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I’ve written before about the web development work I do to help Cascade Orienteering Club put on events. I enjoy that behind the scenes work, making the jobs of event volunteers a little easier. From time to time, I also take a slightly more visible role in making orienteering meets happen here in the Pacific Northwest. In the past month, I’ve been spending time pouring over a detailed map of the Teanaway Community Forest, where I’m designing the course for a Score O.
Course design is a bit like writing a school test. The subject matter is the mapped area and the challenges it presents: in this case, a wilderness area crisscrossed with trails and few major features other than the shape of the land to use for re-orienting in the field. I create problems for the competitors to solve, and while there may be no single right answer, I should reward those with the most advanced skills and understanding. I’ll try to avoid including dumb tricks, but do make competitors think twice about their decisions. I’m working to create an experience that is fair, fun, and fast. As a designer, the highest praise is a worn-out competitor who returns to the finish with a smile on their face, ecstatic to tell me about all the mistakes they made.
My favorite part about orienteering is the rush I get in the moment of realization that I’m not where I thought I was: I’m lost. Especially in wilderness, it’s amazing to take a couple seconds to enjoy the state of being somewhere, alone. Lost, but also fully equipped with the tools I need (a detailed map and a compass) to bring myself back to reality. Well, at least I enjoy it; friends tell me your experience my vary. With no controls in the field from which to benchmark while I’m scouting for my own course, I get to have this experience a bit more often. It slows me down, sure, but ultimately it’s why I’m here.
For this three hour Score O event, I need to blanket controls over a wide area so that part of the challenge is choosing which checkpoints to visit within the event’s time limit. Ideally, even the fastest competitors (we have multiple Team USA members who frequent our meets) shouldn’t be able to clear the course. Scouting doesn’t happen at my race pace either - I need to be absolutely sure I’ve identified the correct locations or else I’ll find angry competitors complaining of a misplaced control at the finish. On my first trip to the venue, I spent close to ten hours zigging and zagging through the rolling hills, sometimes on trails, more often slipping between trees and through tall grass on the way to boulders or re-entrants with no trail in sight. I make mental notes and tie surveyor’s tape at my locations; I’ll be back in a week to set the actual controls.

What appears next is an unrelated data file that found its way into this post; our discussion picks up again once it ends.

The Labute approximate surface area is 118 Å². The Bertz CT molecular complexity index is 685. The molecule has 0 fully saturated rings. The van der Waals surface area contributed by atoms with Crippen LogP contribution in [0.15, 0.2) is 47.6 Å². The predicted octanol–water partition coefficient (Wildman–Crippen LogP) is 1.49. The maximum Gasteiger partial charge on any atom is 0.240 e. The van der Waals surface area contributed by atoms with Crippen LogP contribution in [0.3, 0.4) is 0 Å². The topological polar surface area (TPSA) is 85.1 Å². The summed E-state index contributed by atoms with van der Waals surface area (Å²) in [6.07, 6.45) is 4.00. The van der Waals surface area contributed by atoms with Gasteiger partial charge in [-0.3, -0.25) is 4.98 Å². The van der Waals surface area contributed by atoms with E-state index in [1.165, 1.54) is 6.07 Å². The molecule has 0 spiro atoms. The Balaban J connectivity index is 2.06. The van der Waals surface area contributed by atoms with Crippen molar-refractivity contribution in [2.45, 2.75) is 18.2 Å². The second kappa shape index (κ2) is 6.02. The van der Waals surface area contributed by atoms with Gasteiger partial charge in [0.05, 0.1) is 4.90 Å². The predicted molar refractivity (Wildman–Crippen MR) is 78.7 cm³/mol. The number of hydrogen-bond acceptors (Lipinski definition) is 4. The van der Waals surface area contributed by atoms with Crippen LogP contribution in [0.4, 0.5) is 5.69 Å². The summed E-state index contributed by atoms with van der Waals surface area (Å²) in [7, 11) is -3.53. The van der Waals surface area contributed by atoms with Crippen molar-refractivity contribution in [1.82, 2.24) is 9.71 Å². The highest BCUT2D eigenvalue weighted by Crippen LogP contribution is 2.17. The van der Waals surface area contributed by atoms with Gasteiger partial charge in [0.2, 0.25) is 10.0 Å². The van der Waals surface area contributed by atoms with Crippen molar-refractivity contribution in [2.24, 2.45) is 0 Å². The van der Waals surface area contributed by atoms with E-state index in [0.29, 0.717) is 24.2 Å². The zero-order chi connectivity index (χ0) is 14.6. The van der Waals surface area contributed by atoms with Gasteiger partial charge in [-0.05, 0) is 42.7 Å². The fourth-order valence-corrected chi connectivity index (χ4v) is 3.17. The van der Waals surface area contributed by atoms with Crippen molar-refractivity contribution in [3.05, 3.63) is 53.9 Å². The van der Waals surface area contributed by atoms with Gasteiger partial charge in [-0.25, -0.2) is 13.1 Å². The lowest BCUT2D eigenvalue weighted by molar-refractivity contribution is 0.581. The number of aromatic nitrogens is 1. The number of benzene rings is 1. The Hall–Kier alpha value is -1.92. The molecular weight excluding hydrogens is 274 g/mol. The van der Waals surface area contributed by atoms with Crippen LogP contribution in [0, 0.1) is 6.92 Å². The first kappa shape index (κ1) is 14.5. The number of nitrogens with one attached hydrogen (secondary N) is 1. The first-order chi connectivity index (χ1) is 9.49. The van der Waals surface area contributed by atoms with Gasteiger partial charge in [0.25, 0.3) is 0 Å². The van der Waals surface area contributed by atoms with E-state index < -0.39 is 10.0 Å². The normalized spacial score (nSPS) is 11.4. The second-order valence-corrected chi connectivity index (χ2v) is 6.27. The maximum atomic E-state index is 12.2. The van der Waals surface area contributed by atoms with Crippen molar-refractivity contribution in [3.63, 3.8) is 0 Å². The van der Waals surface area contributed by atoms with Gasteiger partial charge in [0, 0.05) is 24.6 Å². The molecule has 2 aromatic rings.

The day before the race I’m a little nervous; I need to cover a lot of area with control flags, stands, and the electronic punch boxes competitors use to record visiting a control. I’ve drawn up four loops for myself so that I don’t need to carry all the gear at once. These are my own little courses, and at least this time around I’ll find pink tape at each location for a confidence boost. I set three of the four loops in the afternoon sun while clouds speed by overhead. Occasional gusts threaten a storm that thankfully never materializes. On race day I wake up early to set out the last 10 controls. When it’s all done, I’ve spent nearly six hours placing equipment. Is it all in the right spot? Will anyone visit every control in half of that time? I’m about to find out.
Orienteering typically uses staggered starts where competitors leave the start at two minute intervals in order to discourage following. For Score O, because there is no prescribed control order, there is a mass start. As a designer, it’s the first chance for me to evaluate my design. As competitors frantically scribble on their maps (we had a ~5 minute planning period) and discard jackets they won’t need while running, I count down to the start. “One minute! 30 seconds! Ten! Three, two, one, Go! Have fun! Don’t get lost! Come back on time!” And just like that, I’m left standing alone at a gate where the pavement turns to gravel as 50 people scatter into the surrounding terrain. I smile as I count groups headed towards at least four different first controls, maybe five. Hopefully I’ll see smiles as they return.
After a couple hours, I learn my fate. I’ve been defeated, the course has been cleared. There’s also a few reports that a control on the far end of the map is likely up to 200m off from where my map indicates. That’s frustrating for me to hear (and I know it was even more frustrating out on the course!) but luckily it’s not all bad news here. Finishers trickle in as the clock counts down, and it’s a jovial atmosphere as competitors discuss routes while they recover. I hear of the vistas, the amazing rock features, the subtle saddle. I share in the triumph of finding a difficult control on a small point feature in flat terrain, the sorrow in a route choice gone wrong, and the thrill of returning with seconds to spare. For me, all of this is a priceless reward. My work on designing and setting courses, once secrets, are now something I’ve shared with a community of which I’m grateful to participate.